SCHIP Plus a Tax Credit: A Compromise Health Insurance Plan for Kids

Report Health Care Reform

SCHIP Plus a Tax Credit: A Compromise Health Insurance Plan for Kids

October 1, 2007 5 min read Download Report

Authors: Nina Owcharenko and Stuart Butler

President Bush is expected to veto the proposed expansion of the State Children's Health Insurance Program (SCHIP). If that happens, Congress should not engage in a protracted political contest with the White House. Rather, the proper response would be to propose a compromise that attracts broad bipartisan support. Such a compromise would aim to expand coverage for uninsured children while helping to preserve existing coverage for modest-income families who are struggling to make ends meet. The best way to achieve this goal would be to combine a reauthorized SCHIP program with a tax credit for children in families just above the basic eligibility level for SCHIP.

This dual approach has a long history and broad support. Just last January, a bipartisan coalition called the Health Coverage Coalition for the Uninsured (HCCU) endorsed an initiative along these lines. The HCCU included such groups as the American Medical Association, the American Association of Retired Persons (AARP), Families USA, the Catholic Health Association, and major hospital and insurance organizations.

A Balanced Approach to Covering Kids

The current debate has focused almost exclusively on SCHIP--as though expanding SCHIP is the only way to expand health coverage for children. However, there are drawbacks to expanding SCHIP eligibility above the original income ceiling of 200 percent of the federal poverty level (FPL). For certain family income levels, as many as 60 percent of new SCHIP enrollees would be children who already have private coverage.[1] Also, expanding SCHIP does nothing to help modest-income families who currently have private insurance for their children (typically through their place of work) but who are likely to need assistance if they are to be unable to afford their children's coverage in the future.

Members of Congress should widen the discussion to include other policy ideas that could easily bridge the divide. Senator Mel Martinez (R-FL) and other lawmakers recently started to design a balanced alternative.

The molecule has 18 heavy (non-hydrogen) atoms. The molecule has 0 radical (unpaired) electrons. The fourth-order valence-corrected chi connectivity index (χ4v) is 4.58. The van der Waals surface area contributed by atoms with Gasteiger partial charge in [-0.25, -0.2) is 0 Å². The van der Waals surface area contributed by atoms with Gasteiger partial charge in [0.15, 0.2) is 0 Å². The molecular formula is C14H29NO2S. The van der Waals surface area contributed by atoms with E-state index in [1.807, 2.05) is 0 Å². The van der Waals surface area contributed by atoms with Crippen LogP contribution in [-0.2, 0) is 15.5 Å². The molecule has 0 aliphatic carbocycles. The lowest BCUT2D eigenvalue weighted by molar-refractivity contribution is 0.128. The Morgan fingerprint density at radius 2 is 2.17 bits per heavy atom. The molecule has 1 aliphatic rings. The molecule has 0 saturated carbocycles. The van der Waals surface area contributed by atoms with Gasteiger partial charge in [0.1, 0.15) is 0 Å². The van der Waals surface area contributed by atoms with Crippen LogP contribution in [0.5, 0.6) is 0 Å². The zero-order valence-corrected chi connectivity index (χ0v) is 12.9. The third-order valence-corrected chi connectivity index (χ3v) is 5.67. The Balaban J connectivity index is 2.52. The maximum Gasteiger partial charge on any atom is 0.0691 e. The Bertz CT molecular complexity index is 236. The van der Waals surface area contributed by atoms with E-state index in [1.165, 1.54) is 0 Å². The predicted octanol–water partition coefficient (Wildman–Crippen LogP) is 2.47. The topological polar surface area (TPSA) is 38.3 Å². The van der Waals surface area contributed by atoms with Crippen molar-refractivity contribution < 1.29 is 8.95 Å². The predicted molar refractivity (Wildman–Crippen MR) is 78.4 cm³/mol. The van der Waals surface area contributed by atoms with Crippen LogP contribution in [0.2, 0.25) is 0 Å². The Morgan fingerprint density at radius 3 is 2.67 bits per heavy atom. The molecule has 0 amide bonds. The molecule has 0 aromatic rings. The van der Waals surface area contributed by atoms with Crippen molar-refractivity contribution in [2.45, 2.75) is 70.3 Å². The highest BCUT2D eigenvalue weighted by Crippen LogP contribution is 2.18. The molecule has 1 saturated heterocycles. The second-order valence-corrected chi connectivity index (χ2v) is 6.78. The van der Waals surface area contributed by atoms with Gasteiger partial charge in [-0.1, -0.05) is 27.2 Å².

Specifically, a reasonable compromise could be formed around three simple concepts:

  • Reauthorize SCHIP for eligible children. Congress should approve a straight reauthorization of the SCHIP program for uninsured children in families with incomes at or below 200 percent of the FPL. The legislation should include provisions to increase outreach to enroll eligible children who do not have private health insurance coverage. Congress should allow for reasonable accommodation for those states that have previously obtained waivers from the Administration to increase the income eligibility.
  • Enact a child health care tax credit. For families with incomes between 200 percent and 300 percent of the FPL (the core population targeted by supporters of the SCHIP expansion), Congress should provide assistance to help them purchase private health insurance or retain the private coverage they currently have. Congress should permit these families to claim a $1,200 tax credit that could be used to enroll their children in dependent coverage through an employer or the individual market. This credit would take two forms: a non-refundable tax credit for taxpaying families, and a refundable tax credit (in effect, a voucher) for families that do not pay enough in taxes to secure a credit. The credits would be paid for in two budget-neutral ways.

    The non-refundable tax credit could be paid for by capping the current tax exclusion for employer-provided insurance (a change long supported by economists, both liberal and conservative) for upper income families. This could take the form of limiting the tax-free amount to the cost of an average plan (just over $12,000 for family coverage) for those earning above, say, $150,000. All revenue generated by this reform of the tax exclusion would be used for tax relief for taxpaying families in the 200-300 percent of FPL range.

    Under the federal budget process, the refundable part of the credit is considered a federal expenditure and should be fully offset by cutting wasteful or unnecessary spending such as corporate welfare.
  • Adopt a "federalism" health care initiative. Legislation introduced by Senators Jeff Bingaman (D-NM) and George Voinovich (R-OH) in the Senate and by Representatives Tammy Baldwin (D-WI) and Tom Price (R-GA) in the House would encourage greater experimentation at the state level to expand coverage, which complements both the reauthorization of SCHIP and the tax relief for working families.[2] Already enjoying broad support in both parties, this element would provide states with even stronger incentives and flexibility to find more efficient ways of using existing federal and state funds to increase insurance coverage.